Here’s the latest anonymous question from one of my readers:
My kids are 9 and 6, and they’ve been swearing more lately. I try not to make a big deal about it lest they use the words more often to get attention, but some of the language they are “trying out” is truly inappropriate and offensive. Most of this happens at home with just our family around (thankfully). How do I address this in a manner that lets them know it isn’t right and does not give any incentive to continue swearing?
This is a great question, and a really f*cking annoying problem to have to deal with. (HA! See what I did there?!)
Seriously, though, there are steps you can take to clean up your kids’ potty mouths. Here are a few ideas:
First, you need to get crystal clear on why the swearing bothers you. Some folks curse, others don’t, and different parents have different levels of tolerance for dirty words coming from the mouths of their little angels. The truth is that there is no right or wrong here (assuming your kids know enough not to hurt other people’s feelings or blurt the s-word in the middle of class or during church or whatever), but you do need to be honest about where you and your parenting partner (if you have one) come down on this issue.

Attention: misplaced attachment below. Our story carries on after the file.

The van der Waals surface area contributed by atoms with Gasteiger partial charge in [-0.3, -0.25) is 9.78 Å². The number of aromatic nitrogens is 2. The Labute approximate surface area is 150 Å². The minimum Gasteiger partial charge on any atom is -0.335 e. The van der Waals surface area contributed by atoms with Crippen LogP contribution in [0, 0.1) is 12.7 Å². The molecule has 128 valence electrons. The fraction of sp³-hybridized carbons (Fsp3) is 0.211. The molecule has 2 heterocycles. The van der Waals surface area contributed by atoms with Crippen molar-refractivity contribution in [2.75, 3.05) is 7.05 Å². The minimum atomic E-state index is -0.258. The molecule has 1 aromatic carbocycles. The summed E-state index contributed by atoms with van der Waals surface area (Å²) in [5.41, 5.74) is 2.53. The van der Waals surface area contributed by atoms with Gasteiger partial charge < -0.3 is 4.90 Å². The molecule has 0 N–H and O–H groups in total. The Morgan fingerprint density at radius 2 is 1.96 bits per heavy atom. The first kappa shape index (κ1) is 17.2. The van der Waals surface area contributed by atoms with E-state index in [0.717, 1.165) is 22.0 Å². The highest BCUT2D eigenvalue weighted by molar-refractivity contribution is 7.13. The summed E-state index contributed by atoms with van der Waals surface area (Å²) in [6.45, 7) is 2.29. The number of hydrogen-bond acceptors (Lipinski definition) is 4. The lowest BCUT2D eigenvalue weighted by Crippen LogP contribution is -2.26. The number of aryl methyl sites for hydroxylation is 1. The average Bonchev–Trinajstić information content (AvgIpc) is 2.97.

If you do swear from time to time, but prefer your kids don’t, that might make it more challenging to curb their tendencies. That’s not to say it will be impossible, of course; you are allowed to have different rules for adults and kids. It will be trickier, though, because the more kids hear swear words, the more likely they will be to say them (which means you also need to be thoughtful about what they’re watching on TV), and every time they hear you drop a bomb, you’ll hear about it from them.
You can read the rest of my advice over on my PsychCentral.com Mindful Parenting blog.